Abstract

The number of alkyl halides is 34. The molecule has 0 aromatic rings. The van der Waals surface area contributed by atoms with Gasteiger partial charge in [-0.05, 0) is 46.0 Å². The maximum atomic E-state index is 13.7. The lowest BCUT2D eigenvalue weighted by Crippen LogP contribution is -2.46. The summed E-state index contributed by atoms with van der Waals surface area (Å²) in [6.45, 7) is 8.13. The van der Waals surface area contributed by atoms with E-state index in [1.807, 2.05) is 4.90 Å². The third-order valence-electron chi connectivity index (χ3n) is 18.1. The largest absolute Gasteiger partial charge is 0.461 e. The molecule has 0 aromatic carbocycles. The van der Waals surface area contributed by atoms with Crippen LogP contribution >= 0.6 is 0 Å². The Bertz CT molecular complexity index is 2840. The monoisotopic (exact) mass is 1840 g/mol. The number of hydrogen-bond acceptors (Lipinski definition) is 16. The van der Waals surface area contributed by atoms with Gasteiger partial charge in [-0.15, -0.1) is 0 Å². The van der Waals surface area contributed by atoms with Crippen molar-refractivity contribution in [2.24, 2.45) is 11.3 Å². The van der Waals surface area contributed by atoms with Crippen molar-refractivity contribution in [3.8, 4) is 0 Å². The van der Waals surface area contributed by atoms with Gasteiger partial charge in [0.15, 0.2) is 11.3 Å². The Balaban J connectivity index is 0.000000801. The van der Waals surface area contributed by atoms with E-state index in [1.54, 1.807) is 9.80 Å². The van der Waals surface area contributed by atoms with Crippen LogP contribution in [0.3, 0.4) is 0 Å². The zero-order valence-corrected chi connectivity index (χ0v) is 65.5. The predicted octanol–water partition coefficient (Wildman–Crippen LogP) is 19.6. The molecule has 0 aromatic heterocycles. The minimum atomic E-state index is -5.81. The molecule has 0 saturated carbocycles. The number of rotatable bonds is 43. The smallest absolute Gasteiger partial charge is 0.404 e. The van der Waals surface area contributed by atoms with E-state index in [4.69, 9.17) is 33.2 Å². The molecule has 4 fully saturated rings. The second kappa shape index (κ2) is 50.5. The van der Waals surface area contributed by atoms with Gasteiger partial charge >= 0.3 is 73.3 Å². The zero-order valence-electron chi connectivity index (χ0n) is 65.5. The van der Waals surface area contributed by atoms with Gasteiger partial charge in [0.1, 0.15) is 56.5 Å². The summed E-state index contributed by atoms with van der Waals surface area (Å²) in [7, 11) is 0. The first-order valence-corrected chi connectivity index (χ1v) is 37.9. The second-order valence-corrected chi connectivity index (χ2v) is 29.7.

During the early Turonian, Pseudaspidoceras flexuosum was a common ammonite in low and intermediate latitudes. At Vallecillo section, northeastern Mexico, 160 specimens were recovered from the section, allowing for quantitative analysis. The combination of quantitative data with sedimentology and geochemistry allow for erection of a differentiated model for the mode of life of P. flexuosum. This model provides insight into the paleobiology and paleoecology of this ammonite, and ammonites in general. The Vallecillo section contains the longest record of this species worldwide. Changes in abundance and diameter of this ammonite appear to be related to changes of oxygen content in the water column. P. flexuosum dwelled in the well-oxygenated upper surface water and formed part of the open marine pelagic ecosystem; a demersal mode of life is excluded here. Dimorphism is expressed in size and less in ornamentation, but both dimorphs bear long spines, first recorded for this species. The spines were likely used for stabilization in the water column and protection against suction-feeding fishes and comparable predators, but not against pycnodont sharks. A sensory function is also plausible for the last one to three pairs of spines. This differentiated model of the mode of life of P. flexuosum contrasts with the paleoecology reconstructed for other ammonites. Ammonites covered a wide range of ecological niches, and their complex paleoecology will only be solved with more species-based analyses.

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